Nicolas Lopez first got attention on the US festival circuit with his heartfelt and profane teenage comedy "Promedio Rojo," then promptly vanished down a several-year hole called "Santos," his follow-up film that accurately summed up many of Lopez's geek fetishes but that also wore him out as a filmmaker.

He wisely took a step back and rebooted himself as a filmmaker, and in the process, he had one of the biggest hits in Chilean history with the bluntly-titled "F**k My Life."  The film is a wry and acutely-observed look at the way social media has changed the landscape of modern relationships, and the particular case of Javier and Sophia, a young couple whose break-up resonates through the lives of their friends and family.

If you weren't able to catch "F**k My Life" at its various US festival appearances, it's already been sold to HBO.  In addition, Lionsgate is working with Pantelion to remake the movie for the US, and I'm curious to see how they handle the title of the remake.  There's no way they'll release it here with that name, although it would certainly get people's attention if they did.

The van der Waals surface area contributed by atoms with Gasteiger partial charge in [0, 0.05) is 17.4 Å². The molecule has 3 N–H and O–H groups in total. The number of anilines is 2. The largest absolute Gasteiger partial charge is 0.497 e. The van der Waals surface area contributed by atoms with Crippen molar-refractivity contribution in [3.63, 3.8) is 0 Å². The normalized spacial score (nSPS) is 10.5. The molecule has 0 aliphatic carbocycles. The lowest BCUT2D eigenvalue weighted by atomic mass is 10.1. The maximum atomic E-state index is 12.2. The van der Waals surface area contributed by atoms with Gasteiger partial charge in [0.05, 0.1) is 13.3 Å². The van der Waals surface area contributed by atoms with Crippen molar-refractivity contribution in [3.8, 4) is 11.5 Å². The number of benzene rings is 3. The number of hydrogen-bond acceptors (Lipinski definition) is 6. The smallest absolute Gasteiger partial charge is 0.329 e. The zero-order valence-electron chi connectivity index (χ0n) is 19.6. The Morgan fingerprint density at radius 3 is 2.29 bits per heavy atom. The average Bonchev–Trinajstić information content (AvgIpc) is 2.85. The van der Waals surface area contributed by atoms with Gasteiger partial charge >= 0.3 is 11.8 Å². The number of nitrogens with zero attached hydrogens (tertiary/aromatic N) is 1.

In the meantime, Lopez has been a busy boy.  He's about to start shooting his new movie "Aftershock," which is his first English-language film, a horror movie with Eli Roth producing.  And before that, October will see the release of "F**k My Wedding," the sequel, and now I'm curious to see if this is going to be a franchise that Lopez can return to over and over, examining different stages in the lives of these characters.  Are we going to see "F**k My Kids" and "F**k My Job" and "F**k My Retirement" as they age?


F*CK MY WEDDING TRAILER from sobras producciones on Vimeo.


Whatever the case, I'm just glad to see that Lopez is back on track and working and finding an audience.  One of the real pleasures of having covered movies for fifteen years now is watching different international markets explode from time to time, and Lopez has been one of the few guys to consistently keep Chile in the conversation.  Here's hoping we see "F**k My Wedding" at festivals sooner rather than later.